Author(s): Price CL, Hassi HO, English NR, Blakemore AI, Stagg AJ,
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Abstract Increased methylglyoxal (MG) concentrations and formation of advanced glycation end-products (AGEs) are major pathways of glycaemic damage in diabetes, leading to vascular and neuronal complications. Diabetes patients also suffer increased susceptibility to many common infections, the underlying causes of which remain elusive. We hypothesized that immune glycation damage may account for this increased susceptibility. We previously showed that the reaction mixture (RM) for MG glycation of peptide blocks up regulation of CD83 in myeloid cells and inhibits primary stimulation of T cells. Here, we continue to investigate immune glycation damage, assessing surface and intracellular cytokine protein expression by flow cytometry, T-cell proliferation using a carboxyfluorescein succinimidyl ester assay, and mRNA levels by RT-PCR. We show that the immunomodulatory component of this RM was MG itself, with MG alone causing equivalent block of CD83 and loss of primary stimulation. Block of CD83 expression could be reversed by MG scavenger N-acetyl cysteine. Further, MG within RM inhibited stimulated production of interleukin (IL)-10 protein from myeloid cells plus interferon (IFN)-gamma and tumour necrosis factor (TNF)-alpha from T cells. Loss of IL-10 and IFN-gamma was confirmed by RT-PCR analysis of mRNA, while TNF-alpha message was raised. Loss of TNF-alpha protein was also shown by ELISA of culture supernatants. In addition, MG reduced major histocompatibility complex (MHC) class I expression on the surface of myeloid cells and increased their propensity to apoptose. We conclude that MG is a potent suppressor of myeloid and T-cell immune function and may be a major player in diabetes-associated susceptibility to infection.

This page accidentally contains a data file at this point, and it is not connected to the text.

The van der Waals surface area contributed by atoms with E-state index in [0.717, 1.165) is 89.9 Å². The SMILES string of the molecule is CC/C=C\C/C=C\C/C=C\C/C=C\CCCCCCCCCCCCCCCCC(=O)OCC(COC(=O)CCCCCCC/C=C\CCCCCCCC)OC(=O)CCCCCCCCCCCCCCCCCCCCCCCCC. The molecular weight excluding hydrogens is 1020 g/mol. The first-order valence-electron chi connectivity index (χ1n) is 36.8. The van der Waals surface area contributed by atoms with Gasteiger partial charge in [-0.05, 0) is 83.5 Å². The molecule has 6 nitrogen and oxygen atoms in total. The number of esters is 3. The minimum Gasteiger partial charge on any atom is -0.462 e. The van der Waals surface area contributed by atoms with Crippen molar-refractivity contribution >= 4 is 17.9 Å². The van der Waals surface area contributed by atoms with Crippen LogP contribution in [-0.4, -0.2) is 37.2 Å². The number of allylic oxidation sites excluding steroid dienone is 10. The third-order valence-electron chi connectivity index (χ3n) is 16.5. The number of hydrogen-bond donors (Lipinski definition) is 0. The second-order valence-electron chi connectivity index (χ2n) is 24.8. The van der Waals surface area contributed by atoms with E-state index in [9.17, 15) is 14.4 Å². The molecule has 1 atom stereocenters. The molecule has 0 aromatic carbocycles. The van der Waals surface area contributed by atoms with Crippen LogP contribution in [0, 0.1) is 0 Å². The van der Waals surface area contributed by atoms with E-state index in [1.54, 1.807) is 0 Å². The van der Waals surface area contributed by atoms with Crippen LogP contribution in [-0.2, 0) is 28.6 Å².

This article was published in J Cell Mol Med
and referenced in Journal of Diabetes & Metabolism